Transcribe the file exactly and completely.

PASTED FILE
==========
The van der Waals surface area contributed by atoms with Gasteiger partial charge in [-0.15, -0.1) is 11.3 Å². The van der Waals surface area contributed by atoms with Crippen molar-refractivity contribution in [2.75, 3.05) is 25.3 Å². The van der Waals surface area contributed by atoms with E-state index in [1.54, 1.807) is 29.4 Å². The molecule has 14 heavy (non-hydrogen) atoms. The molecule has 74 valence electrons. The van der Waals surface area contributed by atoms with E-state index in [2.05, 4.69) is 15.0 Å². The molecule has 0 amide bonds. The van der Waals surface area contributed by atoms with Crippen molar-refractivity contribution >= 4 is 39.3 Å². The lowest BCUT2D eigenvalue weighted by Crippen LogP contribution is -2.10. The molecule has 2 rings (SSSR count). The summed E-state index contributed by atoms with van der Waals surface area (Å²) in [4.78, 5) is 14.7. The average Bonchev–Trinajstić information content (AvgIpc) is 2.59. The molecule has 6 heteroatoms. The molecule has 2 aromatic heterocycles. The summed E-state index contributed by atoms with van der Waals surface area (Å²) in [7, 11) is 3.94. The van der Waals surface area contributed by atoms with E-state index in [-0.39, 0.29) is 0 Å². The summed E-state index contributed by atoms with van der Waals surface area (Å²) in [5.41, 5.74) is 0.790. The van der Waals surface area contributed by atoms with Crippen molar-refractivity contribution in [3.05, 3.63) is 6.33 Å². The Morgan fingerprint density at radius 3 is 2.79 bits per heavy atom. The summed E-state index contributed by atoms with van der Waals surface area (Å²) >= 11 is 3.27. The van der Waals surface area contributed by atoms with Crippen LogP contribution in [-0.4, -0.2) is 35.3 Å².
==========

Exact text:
The van der Waals surface area contributed by atoms with Gasteiger partial charge in [-0.15, -0.1) is 11.3 Å². The van der Waals surface area contributed by atoms with Crippen molar-refractivity contribution in [2.75, 3.05) is 25.3 Å². The van der Waals surface area contributed by atoms with E-state index in [1.54, 1.807) is 29.4 Å². The molecule has 14 heavy (non-hydrogen) atoms. The molecule has 74 valence electrons. The van der Waals surface area contributed by atoms with E-state index in [2.05, 4.69) is 15.0 Å². The molecule has 0 amide bonds. The van der Waals surface area contributed by atoms with Crippen molar-refractivity contribution >= 4 is 39.3 Å². The lowest BCUT2D eigenvalue weighted by Crippen LogP contribution is -2.10. The molecule has 2 rings (SSSR count). The summed E-state index contributed by atoms with van der Waals surface area (Å²) in [4.78, 5) is 14.7. The average Bonchev–Trinajstić information content (AvgIpc) is 2.59. The molecule has 6 heteroatoms. The molecule has 2 aromatic heterocycles. The summed E-state index contributed by atoms with van der Waals surface area (Å²) in [7, 11) is 3.94. The van der Waals surface area contributed by atoms with E-state index in [-0.39, 0.29) is 0 Å². The summed E-state index contributed by atoms with van der Waals surface area (Å²) in [5.41, 5.74) is 0.790. The van der Waals surface area contributed by atoms with Crippen molar-refractivity contribution in [3.05, 3.63) is 6.33 Å². The Morgan fingerprint density at radius 3 is 2.79 bits per heavy atom. The summed E-state index contributed by atoms with van der Waals surface area (Å²) >= 11 is 3.27. The van der Waals surface area contributed by atoms with Crippen LogP contribution in [-0.4, -0.2) is 35.3 Å².